Acetaldehyde exchange above a managed temperate mountain grassland
- 1Institute of Ecology, University of Innsbruck, Austria
- 2Institute of Ion Physics and Applied Physics, University of Innsbruck, Austria
- anow at: Institute of Agricultural Sciences, ETH-Zürich, Switzerland
- bnow at: Cooperative Institute for Research in Environmental Sciences, University of Colorado, Boulder, CO 80309, USA
- cnow at: Chemical Sciences Division, Earth System Research Laboratory, National Oceanic and Atmospheric Administration, Boulder, CO 80305, USA
- dnow at: Engineering Exhaust Gas Sensors, Robert Bosch GmbH, Stuttgart, Germany
- ecurrently at: Division of Atmospheric Sciences, University of Helsinki, Finland
- fInvited contribution by L. Hörtnagl, recipient of the EGU Outstanding Student Poster (OSP) Award 2011.
Abstract. An overview of acetaldehyde exchange above a managed temperate mountain grassland in Austria over four growing seasons is presented. The meadow acted as a net source of acetaldehyde in all 4 years, emitting between 7 and 28 mg C m−2 over the whole growing period. The cutting of the meadow resulted in huge acetaldehyde emission bursts of up to 16.5 nmol m−2 s−1 on the day of harvesting or 1 day later. During undisturbed conditions both periods with net uptake and net emissions of acetaldehyde were observed. The bidirectional nature of acetaldehyde fluxes was also reflected by clear diurnal cycles during certain time periods, indicating strong deposition processes before the first cut and emission towards the end of the growing season.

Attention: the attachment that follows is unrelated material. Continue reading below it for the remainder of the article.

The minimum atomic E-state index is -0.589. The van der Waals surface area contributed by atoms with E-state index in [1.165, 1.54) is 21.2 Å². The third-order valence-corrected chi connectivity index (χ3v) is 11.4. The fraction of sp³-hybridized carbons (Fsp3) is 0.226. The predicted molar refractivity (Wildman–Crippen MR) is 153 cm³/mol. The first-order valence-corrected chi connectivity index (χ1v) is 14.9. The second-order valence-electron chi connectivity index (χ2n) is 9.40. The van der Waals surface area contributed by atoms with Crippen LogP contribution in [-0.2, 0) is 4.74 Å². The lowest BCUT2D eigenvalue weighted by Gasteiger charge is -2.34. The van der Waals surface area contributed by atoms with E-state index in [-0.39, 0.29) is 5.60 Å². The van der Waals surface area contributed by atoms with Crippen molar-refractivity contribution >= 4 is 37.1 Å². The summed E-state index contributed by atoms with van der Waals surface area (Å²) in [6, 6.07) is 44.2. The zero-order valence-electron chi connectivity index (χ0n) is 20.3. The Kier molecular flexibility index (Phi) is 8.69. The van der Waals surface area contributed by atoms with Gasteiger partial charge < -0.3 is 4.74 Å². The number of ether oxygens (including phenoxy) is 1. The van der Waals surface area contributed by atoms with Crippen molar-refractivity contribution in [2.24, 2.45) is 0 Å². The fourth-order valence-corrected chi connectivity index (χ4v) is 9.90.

The analysis of acetaldehyde compensation points revealed a complex relationship between ambient acetaldehyde mixing ratios and respective fluxes, significantly influenced by multiple environmental parameters and variable throughout the year. As a major finding of this study, we identified both a positive and negative correlation between concentration and flux on a daily scale, where soil temperature and soil water content were the most significant factors in determining the direction of the slope. In turn, this bidirectional relationship on a daily scale resulted in compensation points between 0.40 and 0.54 ppbv, which could be well explained by collected ancillary data. We conclude that in order to model acetaldehyde fluxes at the site in Neustift on a daily scale over longer time periods, it is crucial to know the type of relationship, i.e., the direction of the slope, between mixing ratios and fluxes on a given day.